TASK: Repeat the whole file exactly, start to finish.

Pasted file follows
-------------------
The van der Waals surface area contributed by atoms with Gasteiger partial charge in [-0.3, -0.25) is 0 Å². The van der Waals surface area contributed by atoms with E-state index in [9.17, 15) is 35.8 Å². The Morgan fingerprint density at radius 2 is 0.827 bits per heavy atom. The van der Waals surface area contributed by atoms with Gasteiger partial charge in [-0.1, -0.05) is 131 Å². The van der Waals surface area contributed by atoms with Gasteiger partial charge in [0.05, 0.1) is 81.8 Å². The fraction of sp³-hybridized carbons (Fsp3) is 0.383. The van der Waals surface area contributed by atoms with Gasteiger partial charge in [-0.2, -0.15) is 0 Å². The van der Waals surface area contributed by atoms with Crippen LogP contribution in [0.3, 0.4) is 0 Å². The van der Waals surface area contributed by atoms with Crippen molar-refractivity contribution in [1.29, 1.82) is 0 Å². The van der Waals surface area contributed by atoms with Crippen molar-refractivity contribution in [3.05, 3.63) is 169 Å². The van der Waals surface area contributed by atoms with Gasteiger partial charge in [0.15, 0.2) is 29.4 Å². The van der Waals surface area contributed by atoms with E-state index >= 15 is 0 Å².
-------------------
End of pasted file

The van der Waals surface area contributed by atoms with Gasteiger partial charge in [-0.3, -0.25) is 0 Å². The van der Waals surface area contributed by atoms with E-state index in [9.17, 15) is 35.8 Å². The Morgan fingerprint density at radius 2 is 0.827 bits per heavy atom. The van der Waals surface area contributed by atoms with Gasteiger partial charge in [-0.1, -0.05) is 131 Å². The van der Waals surface area contributed by atoms with Gasteiger partial charge in [0.05, 0.1) is 81.8 Å². The fraction of sp³-hybridized carbons (Fsp3) is 0.383. The van der Waals surface area contributed by atoms with Gasteiger partial charge in [-0.2, -0.15) is 0 Å². The van der Waals surface area contributed by atoms with Crippen LogP contribution in [0.3, 0.4) is 0 Å². The van der Waals surface area contributed by atoms with Crippen molar-refractivity contribution in [1.29, 1.82) is 0 Å². The van der Waals surface area contributed by atoms with Crippen molar-refractivity contribution in [3.05, 3.63) is 169 Å². The van der Waals surface area contributed by atoms with Gasteiger partial charge in [0.15, 0.2) is 29.4 Å². The van der Waals surface area contributed by atoms with E-state index >= 15 is 0 Å².